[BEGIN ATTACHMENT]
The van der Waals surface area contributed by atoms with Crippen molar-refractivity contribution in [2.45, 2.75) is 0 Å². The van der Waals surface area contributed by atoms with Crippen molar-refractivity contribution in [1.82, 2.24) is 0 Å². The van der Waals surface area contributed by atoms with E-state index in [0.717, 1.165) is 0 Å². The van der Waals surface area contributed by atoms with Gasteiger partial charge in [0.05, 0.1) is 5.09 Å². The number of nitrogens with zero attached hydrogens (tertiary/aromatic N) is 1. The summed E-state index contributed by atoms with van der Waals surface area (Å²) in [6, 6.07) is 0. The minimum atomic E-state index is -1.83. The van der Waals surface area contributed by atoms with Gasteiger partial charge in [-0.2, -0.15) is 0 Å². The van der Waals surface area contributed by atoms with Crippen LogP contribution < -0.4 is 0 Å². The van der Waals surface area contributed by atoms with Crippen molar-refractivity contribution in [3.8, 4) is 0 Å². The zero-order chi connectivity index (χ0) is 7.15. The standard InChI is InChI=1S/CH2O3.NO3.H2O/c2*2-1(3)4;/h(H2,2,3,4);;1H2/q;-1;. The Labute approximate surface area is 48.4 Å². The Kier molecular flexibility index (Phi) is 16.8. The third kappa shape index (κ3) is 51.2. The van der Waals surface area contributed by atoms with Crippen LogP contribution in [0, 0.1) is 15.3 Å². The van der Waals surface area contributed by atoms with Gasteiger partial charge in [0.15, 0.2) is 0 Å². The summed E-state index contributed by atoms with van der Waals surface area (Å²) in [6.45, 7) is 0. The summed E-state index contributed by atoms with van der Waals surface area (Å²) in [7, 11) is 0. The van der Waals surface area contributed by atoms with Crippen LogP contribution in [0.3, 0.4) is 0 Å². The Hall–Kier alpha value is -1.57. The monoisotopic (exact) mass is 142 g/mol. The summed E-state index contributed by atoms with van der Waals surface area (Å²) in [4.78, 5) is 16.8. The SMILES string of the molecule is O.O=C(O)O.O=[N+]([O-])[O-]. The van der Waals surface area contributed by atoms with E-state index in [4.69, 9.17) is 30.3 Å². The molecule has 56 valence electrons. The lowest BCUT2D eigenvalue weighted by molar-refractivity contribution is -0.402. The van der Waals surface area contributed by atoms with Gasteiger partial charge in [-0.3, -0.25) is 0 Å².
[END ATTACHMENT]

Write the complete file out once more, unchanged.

The van der Waals surface area contributed by atoms with Crippen molar-refractivity contribution in [2.45, 2.75) is 0 Å². The van der Waals surface area contributed by atoms with Crippen molar-refractivity contribution in [1.82, 2.24) is 0 Å². The van der Waals surface area contributed by atoms with E-state index in [0.717, 1.165) is 0 Å². The van der Waals surface area contributed by atoms with Gasteiger partial charge in [0.05, 0.1) is 5.09 Å². The number of nitrogens with zero attached hydrogens (tertiary/aromatic N) is 1. The summed E-state index contributed by atoms with van der Waals surface area (Å²) in [6, 6.07) is 0. The minimum atomic E-state index is -1.83. The van der Waals surface area contributed by atoms with Gasteiger partial charge in [-0.2, -0.15) is 0 Å². The van der Waals surface area contributed by atoms with Crippen LogP contribution < -0.4 is 0 Å². The van der Waals surface area contributed by atoms with Crippen molar-refractivity contribution in [3.8, 4) is 0 Å². The zero-order chi connectivity index (χ0) is 7.15. The standard InChI is InChI=1S/CH2O3.NO3.H2O/c2*2-1(3)4;/h(H2,2,3,4);;1H2/q;-1;. The Labute approximate surface area is 48.4 Å². The Kier molecular flexibility index (Phi) is 16.8. The third kappa shape index (κ3) is 51.2. The van der Waals surface area contributed by atoms with Crippen LogP contribution in [0, 0.1) is 15.3 Å². The van der Waals surface area contributed by atoms with Gasteiger partial charge in [0.15, 0.2) is 0 Å². The summed E-state index contributed by atoms with van der Waals surface area (Å²) in [6.45, 7) is 0. The summed E-state index contributed by atoms with van der Waals surface area (Å²) in [7, 11) is 0. The van der Waals surface area contributed by atoms with Crippen LogP contribution in [0.3, 0.4) is 0 Å². The Hall–Kier alpha value is -1.57. The monoisotopic (exact) mass is 142 g/mol. The summed E-state index contributed by atoms with van der Waals surface area (Å²) in [4.78, 5) is 16.8. The SMILES string of the molecule is O.O=C(O)O.O=[N+]([O-])[O-]. The van der Waals surface area contributed by atoms with E-state index in [4.69, 9.17) is 30.3 Å². The molecule has 56 valence electrons. The lowest BCUT2D eigenvalue weighted by molar-refractivity contribution is -0.402. The van der Waals surface area contributed by atoms with Gasteiger partial charge in [-0.3, -0.25) is 0 Å².